There are a lot of writers who have succeeded in publishing an e-book. This was not an easy feat though. They had to go through a lot just to come up with something interesting that people would want to read. There were others who have tried publishing an e-book but ended up with failure.

If you are planning to write an e-book for the first time, you need to make sure that you gather your ideas first. People don’t want to read disorganized thoughts or just simple rambling words that don’t make sense. Just because you are an expert in a specific area does not mean you can easily convey your thoughts. You have to tie those words together and arrange them first before people will appreciate what you have written. This will make your e-book more appealing.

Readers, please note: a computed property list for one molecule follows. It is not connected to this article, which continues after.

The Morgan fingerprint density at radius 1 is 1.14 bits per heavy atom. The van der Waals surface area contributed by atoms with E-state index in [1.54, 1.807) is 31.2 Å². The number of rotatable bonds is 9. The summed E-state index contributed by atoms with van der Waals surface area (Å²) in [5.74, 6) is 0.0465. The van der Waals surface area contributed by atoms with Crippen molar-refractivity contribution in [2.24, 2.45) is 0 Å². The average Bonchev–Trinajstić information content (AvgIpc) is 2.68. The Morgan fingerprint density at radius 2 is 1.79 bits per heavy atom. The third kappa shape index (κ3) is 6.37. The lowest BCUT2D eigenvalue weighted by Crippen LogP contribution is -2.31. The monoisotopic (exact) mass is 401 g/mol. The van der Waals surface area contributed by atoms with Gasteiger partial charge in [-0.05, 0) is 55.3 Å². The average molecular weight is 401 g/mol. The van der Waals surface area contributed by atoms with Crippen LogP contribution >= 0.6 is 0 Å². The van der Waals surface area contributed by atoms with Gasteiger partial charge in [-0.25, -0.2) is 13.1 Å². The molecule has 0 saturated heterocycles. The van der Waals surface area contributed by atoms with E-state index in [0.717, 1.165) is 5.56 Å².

Once you are done brainstorming and identifying what to put on the e-book, it is time to start writing. Make sure that you don’t just give information that people already know. Use your unique personal experiences to share with them something that they don’t know yet. This makes it easier for them to like the e-book.

Eventually, if you have succeeded in writing an e-book, you can come up with more e-books in the future and people will still buy what you offer. We have gathered the best tips for you through the image below so that you won’t have a hard time writing an e-book now.

10 Powerful Tips to Write and Sell Your First eBook (SBO)